Inflammatory bowel disease, which includes Crohn's disease and ulcerative colitis, is an immune-mediated, chronic relapsing disorder characterised by severe gastrointestinal symptoms that dramatically impair patients' quality of life, affecting psychological, physical, sexual, and social functions. As a consequence, patients suffering from this condition may perceive social stigmatisation, which is the identification of negative attributes that distinguish a person as different and worthy of separation from the group. Stigmatisation has been widely studied in different chronic conditions, especially in mental illnesses and HIV-infected patients. There is a growing interest also for patients with inflammatory bowel disease, in which the possibility of disease flare and surgery-related issues seem to be the most important factors determining stigmatisation. Conversely, resilience represents the quality that allows one to adopt a positive attitude and good adjustments despite adverse life events. Likewise, resilience has been studied in different populations, age groups, and chronic conditions, especially mental illnesses and cancer, but little is known about this issue in patients with inflammatory bowel disease, even if this could be an interesting area of research. Resilience can be strengthened through dedicated interventions that could potentially improve the ability to cope with the disease. In this paper, we focus on the current knowledge of stigmatisation and resilience in patients with inflammatory bowel disease.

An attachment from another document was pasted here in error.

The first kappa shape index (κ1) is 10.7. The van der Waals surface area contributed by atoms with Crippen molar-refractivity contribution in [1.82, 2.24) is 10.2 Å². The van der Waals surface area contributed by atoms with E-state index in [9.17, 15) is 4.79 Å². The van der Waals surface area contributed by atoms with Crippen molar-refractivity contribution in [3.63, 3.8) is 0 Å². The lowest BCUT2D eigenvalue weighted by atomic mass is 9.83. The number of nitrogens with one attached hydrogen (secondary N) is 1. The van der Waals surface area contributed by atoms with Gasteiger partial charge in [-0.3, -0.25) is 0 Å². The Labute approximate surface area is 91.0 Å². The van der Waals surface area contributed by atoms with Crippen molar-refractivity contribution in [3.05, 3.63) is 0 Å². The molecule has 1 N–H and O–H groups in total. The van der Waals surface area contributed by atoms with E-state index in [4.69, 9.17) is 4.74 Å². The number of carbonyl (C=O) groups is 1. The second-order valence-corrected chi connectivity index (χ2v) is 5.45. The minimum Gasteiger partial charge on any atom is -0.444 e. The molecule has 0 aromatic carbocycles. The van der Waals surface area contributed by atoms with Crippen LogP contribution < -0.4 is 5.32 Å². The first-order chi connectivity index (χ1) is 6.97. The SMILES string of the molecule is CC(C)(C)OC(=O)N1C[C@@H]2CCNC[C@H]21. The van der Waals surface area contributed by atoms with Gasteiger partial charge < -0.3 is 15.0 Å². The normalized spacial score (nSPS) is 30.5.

- Adaptation, Psychological
- Inflammatory Bowel Diseases/complications
- Middle Aged
- Quality of Life/psychology
- Social Stigma